Beauty from Despair: Rejection Projects and Planning Ahead

This post was wholly inspired by Space, Time, and Raspberries, the blog of Sue Ranscht, a lovely weaver of words and other beautiful things.  In the spirit of her post, I want to make something beautiful every time I receive a rejection, so that I can, well…not look forward to it, but at least have a plan of action for when it occurs.

Knowing that something lovely will come out of despair will hopefully help me to move past it and not wind up in the same situation I found myself in almost ten years ago when I gave up on/shelved my paranormal romance novel The Serpent’s Tale.  The veritable decade has given me time to ruminate and realize that I not only should market it as a paranormal romance (I was looking for representation within the dark fantasy subgenre before), but also that I need to heavily edit and refine it before plunging into the deeps again.

Rejection tends to drag me down into the bowels of despair, igniting my depression to dangerous levels.  It was a place I couldn’t stay in and remain healthy.  This also means the project can’t be overly complicated, but it should be something that will hold my attention and concentration.

This is where you come in, because I’m not really sure what I should do!  Since any rejection will be due to writing, it shouldn’t be a writing project.  These are the ideas I’m considering:

  • Origami – I make some sort of folded paper creation.  I’d even be willing to buy a book on this and the proper paper so I can attempt things I’ve never made before.  I used to be quite good at this in my youth, crafting paper cranes and what not.  Sadly, that knowledge has been lost, but it could be found again, and I’d make something different with every rejection.
  • Knitting/Crochet – One of the other.  I don’t know how to do either, so it would be an excuse to learn a new skill.  Again, I’d be more than willing to buy a book.
    • Scarf Making – I could specifically knit or crochet a scarf for every rejection and give them to friends.

What do you lovely people think would be a good “rejection” activity?  What would you do in such a situation?  I’m not overly talented at making things.  I’m reasonably fair with image manipulation (as in I can add words and filters); photoshop isn’t my forte, so any kind of computer project might not be for me.  Let me know what you think in the comments!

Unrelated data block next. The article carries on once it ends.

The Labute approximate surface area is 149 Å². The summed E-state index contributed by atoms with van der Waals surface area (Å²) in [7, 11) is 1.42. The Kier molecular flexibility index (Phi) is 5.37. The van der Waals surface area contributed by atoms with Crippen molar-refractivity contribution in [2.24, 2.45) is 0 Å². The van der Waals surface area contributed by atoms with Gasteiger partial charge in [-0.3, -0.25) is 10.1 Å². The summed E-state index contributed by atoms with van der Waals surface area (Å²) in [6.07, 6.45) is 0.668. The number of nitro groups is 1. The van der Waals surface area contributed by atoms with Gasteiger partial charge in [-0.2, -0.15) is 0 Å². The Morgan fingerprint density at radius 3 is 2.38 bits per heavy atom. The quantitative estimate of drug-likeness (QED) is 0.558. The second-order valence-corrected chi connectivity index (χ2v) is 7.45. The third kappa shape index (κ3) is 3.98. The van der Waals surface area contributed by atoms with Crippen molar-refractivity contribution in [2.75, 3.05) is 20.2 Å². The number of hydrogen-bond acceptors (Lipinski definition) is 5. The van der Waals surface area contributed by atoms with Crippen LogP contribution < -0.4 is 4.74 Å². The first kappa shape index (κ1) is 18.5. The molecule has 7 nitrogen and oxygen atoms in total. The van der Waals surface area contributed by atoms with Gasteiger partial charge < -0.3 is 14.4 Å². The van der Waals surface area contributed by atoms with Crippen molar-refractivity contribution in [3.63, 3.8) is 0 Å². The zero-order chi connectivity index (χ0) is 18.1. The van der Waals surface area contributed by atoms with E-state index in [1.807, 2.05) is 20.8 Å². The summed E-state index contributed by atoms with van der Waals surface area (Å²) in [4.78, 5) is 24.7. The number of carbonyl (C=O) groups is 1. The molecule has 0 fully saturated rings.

29 thoughts on “Beauty from Despair: Rejection Projects and Planning Ahead

  1. I paint or draw or sculpt. Different media have helped at different times. The outcome isn’t necessarily eye appealing, but appealing isn’t the point. I let the paint or lead or clay or whatever absorb all my negativity.

    Liked by 2 people

  2. This is a really brilliant idea! I love it. 🙂
    Whenever I (finally) get around to submitting something one day I am going to have to do this, too. This seems like a much healthier and more productive alternative to succumbing to the disappointment that comes with rejections. Thank you for sharing your thoughts on this. 😀

    Liked by 2 people

    • Exactly what I think! I want something planned with all the equipment so I can receive the rejection and just get to work. It’ll give me something to do and it’s a different type of concentration from writing, but it’s much better to occupy your mind with something than dwelling on what didn’t happen.

      Liked by 1 person

  3. I think you should ask some of your hot friends to get together with you on a room, set a video camera rolling and record you all having a pillow fight. You could get all your frustrations out, have a visual record of it all, and provide some entertainment for the rest of us too! It’s a win, win thing, baby!! 😀
    (you totally know I’m joking, right?)

    Liked by 1 person

  4. I could teach you crochet. I also have a book about crochet and knitting here somewhere. I do knit too, but I consider myself a novice since I’ve been trying to knit scarves for a decade, but always end up scrapping the project, bc to me it’s too slow (of course, if I had kept it up, I’d be fast by now, but I digress…)